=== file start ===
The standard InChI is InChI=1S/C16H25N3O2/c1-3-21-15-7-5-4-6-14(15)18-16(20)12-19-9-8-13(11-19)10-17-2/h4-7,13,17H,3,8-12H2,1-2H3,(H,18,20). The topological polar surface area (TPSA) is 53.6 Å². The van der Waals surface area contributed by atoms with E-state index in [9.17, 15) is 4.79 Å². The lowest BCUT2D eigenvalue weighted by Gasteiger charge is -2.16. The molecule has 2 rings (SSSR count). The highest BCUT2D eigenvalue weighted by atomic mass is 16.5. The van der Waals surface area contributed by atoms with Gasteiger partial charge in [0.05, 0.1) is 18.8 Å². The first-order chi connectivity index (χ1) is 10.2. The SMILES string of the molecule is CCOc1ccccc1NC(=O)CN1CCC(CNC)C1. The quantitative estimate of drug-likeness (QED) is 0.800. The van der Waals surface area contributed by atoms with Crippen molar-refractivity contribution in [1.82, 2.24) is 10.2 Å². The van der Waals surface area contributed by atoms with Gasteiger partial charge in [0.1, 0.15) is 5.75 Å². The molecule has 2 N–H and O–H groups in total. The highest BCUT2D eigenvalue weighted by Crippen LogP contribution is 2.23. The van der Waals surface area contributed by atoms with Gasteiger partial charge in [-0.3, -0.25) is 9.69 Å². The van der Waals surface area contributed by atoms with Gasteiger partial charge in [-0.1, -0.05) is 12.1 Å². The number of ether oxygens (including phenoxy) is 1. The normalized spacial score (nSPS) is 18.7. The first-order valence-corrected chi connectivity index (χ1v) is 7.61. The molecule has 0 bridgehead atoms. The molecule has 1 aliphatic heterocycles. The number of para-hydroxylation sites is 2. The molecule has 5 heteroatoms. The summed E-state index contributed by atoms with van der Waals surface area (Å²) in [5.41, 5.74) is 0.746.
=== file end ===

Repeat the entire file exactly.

The standard InChI is InChI=1S/C16H25N3O2/c1-3-21-15-7-5-4-6-14(15)18-16(20)12-19-9-8-13(11-19)10-17-2/h4-7,13,17H,3,8-12H2,1-2H3,(H,18,20). The topological polar surface area (TPSA) is 53.6 Å². The van der Waals surface area contributed by atoms with E-state index in [9.17, 15) is 4.79 Å². The lowest BCUT2D eigenvalue weighted by Gasteiger charge is -2.16. The molecule has 2 rings (SSSR count). The highest BCUT2D eigenvalue weighted by atomic mass is 16.5. The van der Waals surface area contributed by atoms with Gasteiger partial charge in [0.05, 0.1) is 18.8 Å². The first-order chi connectivity index (χ1) is 10.2. The SMILES string of the molecule is CCOc1ccccc1NC(=O)CN1CCC(CNC)C1. The quantitative estimate of drug-likeness (QED) is 0.800. The van der Waals surface area contributed by atoms with Crippen molar-refractivity contribution in [1.82, 2.24) is 10.2 Å². The van der Waals surface area contributed by atoms with Gasteiger partial charge in [0.1, 0.15) is 5.75 Å². The molecule has 2 N–H and O–H groups in total. The highest BCUT2D eigenvalue weighted by Crippen LogP contribution is 2.23. The van der Waals surface area contributed by atoms with Gasteiger partial charge in [-0.3, -0.25) is 9.69 Å². The van der Waals surface area contributed by atoms with Gasteiger partial charge in [-0.1, -0.05) is 12.1 Å². The number of ether oxygens (including phenoxy) is 1. The normalized spacial score (nSPS) is 18.7. The first-order valence-corrected chi connectivity index (χ1v) is 7.61. The molecule has 0 bridgehead atoms. The molecule has 1 aliphatic heterocycles. The number of para-hydroxylation sites is 2. The molecule has 5 heteroatoms. The summed E-state index contributed by atoms with van der Waals surface area (Å²) in [5.41, 5.74) is 0.746.